Sen. Jim Bunning, R-Ky., asked Bernanke about the episode during a Senate Banking Committee hearing on financial literacy.
"Senator, that episode you refer to was a lapse of judgment on my part," Bernanke replied. "In the future my communications with the public and with the market will be entirely through regular and formal channels."
Bernanke took over the Fed job on Feb. 1. In a congressional appearance on April 27, he had raised the possibility of the Fed pausing its two-year, credit-tightening campaign. Stocks rallied that day.
But on May 1, CNBC reported that Bernanke had told a CNBC reporter that investors had misinterpreted his recent congressional remarks as an indication the Fed was nearly done raising rates. Stocks — which had been up for most of the day — slumped.
Besides raising questions about Bernanke's communications skills, the incident underscored the fact that a single word uttered by a Fed chief can move stock and bond prices.
At Tuesday's hearing, Bunning, who opposed Bernanke's nomination as Fed chief, said: "I warned you to be careful about what you say because people are going to follow your words very closely."
Bunning also took issue with the Fed's decision to push interest rates higher to fend off inflation. The Fed's last rate hike, on May 10, left a key rate at a five-year high of 5 percent. It marked the 16th increase since June 2004.
Bernanke defended the action. He pointed out that he and his Fed colleagues at the May meeting noted there were some inflation risks to the economy. In terms of the Fed's next rate decision in late June, though, Bernanke said the Fed will rely heavily on what incoming barometers say about inflation and economic activity.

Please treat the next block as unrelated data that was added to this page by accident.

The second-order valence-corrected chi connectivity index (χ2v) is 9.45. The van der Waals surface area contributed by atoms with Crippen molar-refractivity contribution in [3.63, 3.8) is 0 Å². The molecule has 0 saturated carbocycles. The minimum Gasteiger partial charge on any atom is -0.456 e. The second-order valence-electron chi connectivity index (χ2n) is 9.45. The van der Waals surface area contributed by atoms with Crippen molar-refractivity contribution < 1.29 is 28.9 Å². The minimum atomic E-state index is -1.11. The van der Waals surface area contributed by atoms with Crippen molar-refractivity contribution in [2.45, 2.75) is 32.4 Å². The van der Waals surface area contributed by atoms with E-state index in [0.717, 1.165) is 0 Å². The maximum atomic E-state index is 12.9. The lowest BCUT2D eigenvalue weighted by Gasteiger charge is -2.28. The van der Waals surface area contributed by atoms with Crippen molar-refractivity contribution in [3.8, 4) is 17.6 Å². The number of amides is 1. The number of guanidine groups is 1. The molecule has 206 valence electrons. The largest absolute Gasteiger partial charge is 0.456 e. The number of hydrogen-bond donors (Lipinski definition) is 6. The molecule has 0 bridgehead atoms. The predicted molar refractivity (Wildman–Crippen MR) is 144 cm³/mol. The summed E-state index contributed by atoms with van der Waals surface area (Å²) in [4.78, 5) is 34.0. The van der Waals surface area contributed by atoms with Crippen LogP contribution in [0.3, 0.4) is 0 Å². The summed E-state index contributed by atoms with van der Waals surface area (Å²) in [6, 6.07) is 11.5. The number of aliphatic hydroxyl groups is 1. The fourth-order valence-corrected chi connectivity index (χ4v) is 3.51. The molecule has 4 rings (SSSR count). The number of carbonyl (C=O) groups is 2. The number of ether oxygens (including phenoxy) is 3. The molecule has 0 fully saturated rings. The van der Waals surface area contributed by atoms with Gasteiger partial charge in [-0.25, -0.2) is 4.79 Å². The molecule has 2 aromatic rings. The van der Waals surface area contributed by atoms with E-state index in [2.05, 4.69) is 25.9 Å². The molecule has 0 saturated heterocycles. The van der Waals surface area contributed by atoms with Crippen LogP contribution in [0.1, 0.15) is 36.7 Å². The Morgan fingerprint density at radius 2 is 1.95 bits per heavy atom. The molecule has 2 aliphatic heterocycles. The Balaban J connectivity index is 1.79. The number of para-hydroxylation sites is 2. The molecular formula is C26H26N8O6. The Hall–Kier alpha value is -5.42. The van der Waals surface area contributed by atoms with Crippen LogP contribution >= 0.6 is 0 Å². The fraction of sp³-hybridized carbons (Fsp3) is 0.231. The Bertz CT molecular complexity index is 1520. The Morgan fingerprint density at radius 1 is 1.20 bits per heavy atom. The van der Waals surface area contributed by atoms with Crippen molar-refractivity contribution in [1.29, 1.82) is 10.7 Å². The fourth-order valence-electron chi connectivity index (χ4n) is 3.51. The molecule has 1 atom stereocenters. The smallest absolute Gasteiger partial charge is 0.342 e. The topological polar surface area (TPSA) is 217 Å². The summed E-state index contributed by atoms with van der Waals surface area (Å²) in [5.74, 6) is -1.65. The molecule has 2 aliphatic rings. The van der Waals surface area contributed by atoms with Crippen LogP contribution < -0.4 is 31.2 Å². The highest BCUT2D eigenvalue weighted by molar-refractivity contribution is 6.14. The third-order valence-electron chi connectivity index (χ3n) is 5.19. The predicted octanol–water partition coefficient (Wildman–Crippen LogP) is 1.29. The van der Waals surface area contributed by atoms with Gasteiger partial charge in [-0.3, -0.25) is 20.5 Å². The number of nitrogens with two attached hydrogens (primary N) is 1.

Between now and then, "we'll be watching that data very carefully," Bernanke said.
The exchange came at a hearing focused on financial literacy. The Fed chief told the panel that sharpening Americans' financial know-how and skills is crucial to consumers' ability to make smart money choices and is also good for the overall economy.
Consumers with the necessary skills to make informed financial decisions about buying a home, financing an education or their retirement or starting a business will almost certainly be economically better off than those lacking those vital skills, Bernanke said.
Bernanke said he believes competition is the best way for promoting the provision of better, cheaper financial products to consumers.
He said research shows that financial education and credit counseling can help people make better choices. That's important not only for adults but also for teaching young people the basics of making good financial decisions, he said.
But young people are flunking when it comes to their understanding of basic financial matters, research shows.
On average, high school seniors answered correctly only 52.4 percent of questions about personal finance and economics, according to a nationwide survey released in early April. Still, that was a smidgen better than the 52.3 percent in the previous survey in 2004 and was up from the lowest-ever score of 50.2 percent in 2002.
The surveys, done every two years, were sponsored by the Jump$tart Coalition for Personal Financial Literacy, which wants students to have the skills to be financially competent.
Bolstering financial literacy — while important — isn't a cure-all, Bernanke said.
"Clear disclosures, wise regulation and vigorous enforcement are also essential to ensuring that financial service providers do not engage in unfair or deceptive practices," he said.
Securities and Exchange Commission Chairman Christopher Cox, who also appeared before the panel, said the SEC would like to see corporate annual reports and mutual fund prospectuses written more clearly so they are easier for investors to understand.